Mexico City-based photographer Mariela Sancari's work revolves around identity and memory and the way both are mingled and affected by each other. She examines the thin and elusive line dividing memories and fiction. Moisés is not Dead is a book and series contemplating the death of her father and attempting to overcome "one of the most complex stages of grief: denial."
"Thanatology asserts that not seeing the dead body of our beloved ones prevents us from accepting their death. Contemplating the body of the deceased helps us overcome one of the most complex stages of grief: denial.
My twin sister and I were not allowed to see the dead body of our father. I never knew if that was because he committed suicide or because of Jewish religious beliefs or both.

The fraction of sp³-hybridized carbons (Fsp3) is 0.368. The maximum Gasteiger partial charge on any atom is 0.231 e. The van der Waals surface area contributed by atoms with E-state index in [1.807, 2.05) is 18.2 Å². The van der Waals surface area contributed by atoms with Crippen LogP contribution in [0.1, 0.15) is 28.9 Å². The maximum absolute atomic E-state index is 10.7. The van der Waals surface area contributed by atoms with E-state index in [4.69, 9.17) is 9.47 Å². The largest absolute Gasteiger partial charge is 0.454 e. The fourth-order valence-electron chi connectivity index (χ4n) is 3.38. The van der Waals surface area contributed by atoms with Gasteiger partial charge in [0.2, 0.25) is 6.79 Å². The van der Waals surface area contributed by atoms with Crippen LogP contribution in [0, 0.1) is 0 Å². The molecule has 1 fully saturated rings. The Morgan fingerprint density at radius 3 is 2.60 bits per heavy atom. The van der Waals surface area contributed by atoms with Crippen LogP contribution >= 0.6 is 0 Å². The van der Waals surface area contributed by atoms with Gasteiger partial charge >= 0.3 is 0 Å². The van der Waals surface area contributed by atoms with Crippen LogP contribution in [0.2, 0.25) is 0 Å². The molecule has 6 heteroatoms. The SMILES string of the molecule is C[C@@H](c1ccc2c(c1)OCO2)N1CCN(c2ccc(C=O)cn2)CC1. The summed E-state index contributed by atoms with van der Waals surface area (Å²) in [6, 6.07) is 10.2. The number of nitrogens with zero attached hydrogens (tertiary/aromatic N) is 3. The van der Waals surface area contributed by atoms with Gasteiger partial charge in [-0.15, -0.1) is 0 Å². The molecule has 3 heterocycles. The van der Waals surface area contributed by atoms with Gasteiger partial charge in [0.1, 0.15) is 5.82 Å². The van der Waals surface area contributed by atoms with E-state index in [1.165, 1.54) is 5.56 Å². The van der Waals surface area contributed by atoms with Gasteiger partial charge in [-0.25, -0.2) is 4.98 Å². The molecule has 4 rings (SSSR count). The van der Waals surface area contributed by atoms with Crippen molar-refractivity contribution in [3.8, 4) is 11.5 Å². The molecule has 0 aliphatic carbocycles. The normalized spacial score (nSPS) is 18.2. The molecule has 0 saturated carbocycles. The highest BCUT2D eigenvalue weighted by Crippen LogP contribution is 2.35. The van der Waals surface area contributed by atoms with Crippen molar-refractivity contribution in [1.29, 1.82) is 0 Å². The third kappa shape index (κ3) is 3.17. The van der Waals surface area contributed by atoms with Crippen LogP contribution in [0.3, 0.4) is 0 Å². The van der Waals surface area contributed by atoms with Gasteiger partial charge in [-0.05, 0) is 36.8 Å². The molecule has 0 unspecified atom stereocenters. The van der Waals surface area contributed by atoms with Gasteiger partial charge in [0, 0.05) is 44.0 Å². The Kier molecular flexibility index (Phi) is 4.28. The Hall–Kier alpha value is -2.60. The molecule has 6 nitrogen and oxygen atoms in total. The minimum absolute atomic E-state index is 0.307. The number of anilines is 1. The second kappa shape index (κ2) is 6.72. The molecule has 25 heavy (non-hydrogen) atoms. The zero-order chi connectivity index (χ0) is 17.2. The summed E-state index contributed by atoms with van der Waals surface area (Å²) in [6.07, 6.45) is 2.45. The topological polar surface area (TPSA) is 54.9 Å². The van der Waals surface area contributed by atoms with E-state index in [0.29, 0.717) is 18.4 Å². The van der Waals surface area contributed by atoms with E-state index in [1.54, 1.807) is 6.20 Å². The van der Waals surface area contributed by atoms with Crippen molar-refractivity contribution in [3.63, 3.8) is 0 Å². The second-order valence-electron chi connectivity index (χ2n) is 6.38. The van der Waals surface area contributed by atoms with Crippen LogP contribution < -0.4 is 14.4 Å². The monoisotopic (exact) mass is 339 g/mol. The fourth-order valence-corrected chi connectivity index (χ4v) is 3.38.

Not seeing him has made us doubt his death in many ways. The feeling that everything was a nightmare and the fantasy we both have that we are going to find him walking in the street or sitting in a cafe has accompanied us all these years.
I once read that fiction´s primary task is to favor evolution, forcing us to acknowledge and become the otherness around us. I think fiction can help us depict the endless reservoir of the unconscious, allowing us to represent our desires and fantasies.
Moisés is a typology of portraits of men in their 70´s, the age that my father would be today if he were alive." —Mariela Sancari